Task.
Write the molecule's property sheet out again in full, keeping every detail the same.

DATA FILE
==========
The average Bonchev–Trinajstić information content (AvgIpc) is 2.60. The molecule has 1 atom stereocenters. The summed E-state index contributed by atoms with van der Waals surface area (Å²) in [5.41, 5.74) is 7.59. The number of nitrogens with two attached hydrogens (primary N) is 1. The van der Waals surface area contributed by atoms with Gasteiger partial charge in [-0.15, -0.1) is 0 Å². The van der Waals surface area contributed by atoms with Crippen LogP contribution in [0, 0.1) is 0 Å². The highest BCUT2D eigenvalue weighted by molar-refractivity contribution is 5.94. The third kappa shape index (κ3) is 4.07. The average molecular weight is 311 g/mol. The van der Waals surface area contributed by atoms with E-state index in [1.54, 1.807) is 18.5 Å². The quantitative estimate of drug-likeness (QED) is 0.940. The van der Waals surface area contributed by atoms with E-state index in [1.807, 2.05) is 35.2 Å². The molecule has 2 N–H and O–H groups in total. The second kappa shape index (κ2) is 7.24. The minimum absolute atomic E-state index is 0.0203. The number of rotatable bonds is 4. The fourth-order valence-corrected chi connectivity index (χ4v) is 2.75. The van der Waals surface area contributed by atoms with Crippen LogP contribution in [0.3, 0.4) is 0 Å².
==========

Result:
The average Bonchev–Trinajstić information content (AvgIpc) is 2.60. The molecule has 1 atom stereocenters. The summed E-state index contributed by atoms with van der Waals surface area (Å²) in [5.41, 5.74) is 7.59. The number of nitrogens with two attached hydrogens (primary N) is 1. The van der Waals surface area contributed by atoms with Gasteiger partial charge in [-0.15, -0.1) is 0 Å². The van der Waals surface area contributed by atoms with Crippen LogP contribution in [0, 0.1) is 0 Å². The highest BCUT2D eigenvalue weighted by molar-refractivity contribution is 5.94. The third kappa shape index (κ3) is 4.07. The average molecular weight is 311 g/mol. The van der Waals surface area contributed by atoms with E-state index in [1.54, 1.807) is 18.5 Å². The quantitative estimate of drug-likeness (QED) is 0.940. The van der Waals surface area contributed by atoms with E-state index in [1.807, 2.05) is 35.2 Å². The molecule has 2 N–H and O–H groups in total. The second kappa shape index (κ2) is 7.24. The minimum absolute atomic E-state index is 0.0203. The number of rotatable bonds is 4. The fourth-order valence-corrected chi connectivity index (χ4v) is 2.75. The van der Waals surface area contributed by atoms with Crippen LogP contribution in [0.3, 0.4) is 0 Å².